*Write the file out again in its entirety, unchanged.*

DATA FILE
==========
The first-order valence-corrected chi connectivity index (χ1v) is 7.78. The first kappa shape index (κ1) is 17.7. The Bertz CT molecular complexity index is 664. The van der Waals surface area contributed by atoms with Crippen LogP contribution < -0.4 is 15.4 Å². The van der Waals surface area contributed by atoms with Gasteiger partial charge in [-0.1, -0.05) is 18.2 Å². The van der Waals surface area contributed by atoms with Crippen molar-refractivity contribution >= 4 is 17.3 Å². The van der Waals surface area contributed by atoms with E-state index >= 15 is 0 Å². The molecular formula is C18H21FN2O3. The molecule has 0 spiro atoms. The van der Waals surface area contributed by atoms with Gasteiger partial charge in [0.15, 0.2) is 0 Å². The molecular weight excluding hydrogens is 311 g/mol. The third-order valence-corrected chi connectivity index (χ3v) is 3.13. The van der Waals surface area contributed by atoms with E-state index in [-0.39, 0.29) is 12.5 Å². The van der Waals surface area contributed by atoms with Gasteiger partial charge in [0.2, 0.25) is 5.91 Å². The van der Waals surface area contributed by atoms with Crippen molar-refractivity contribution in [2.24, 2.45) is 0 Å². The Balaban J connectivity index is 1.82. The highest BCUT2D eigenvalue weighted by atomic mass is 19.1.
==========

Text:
The first-order valence-corrected chi connectivity index (χ1v) is 7.78. The first kappa shape index (κ1) is 17.7. The Bertz CT molecular complexity index is 664. The van der Waals surface area contributed by atoms with Crippen LogP contribution < -0.4 is 15.4 Å². The van der Waals surface area contributed by atoms with Gasteiger partial charge in [-0.1, -0.05) is 18.2 Å². The van der Waals surface area contributed by atoms with Crippen molar-refractivity contribution >= 4 is 17.3 Å². The van der Waals surface area contributed by atoms with E-state index >= 15 is 0 Å². The molecular formula is C18H21FN2O3. The molecule has 0 spiro atoms. The van der Waals surface area contributed by atoms with Gasteiger partial charge in [0.15, 0.2) is 0 Å². The molecular weight excluding hydrogens is 311 g/mol. The third-order valence-corrected chi connectivity index (χ3v) is 3.13. The van der Waals surface area contributed by atoms with E-state index in [-0.39, 0.29) is 12.5 Å². The van der Waals surface area contributed by atoms with Gasteiger partial charge in [0.2, 0.25) is 5.91 Å². The van der Waals surface area contributed by atoms with Crippen molar-refractivity contribution in [2.24, 2.45) is 0 Å². The Balaban J connectivity index is 1.82. The highest BCUT2D eigenvalue weighted by atomic mass is 19.1.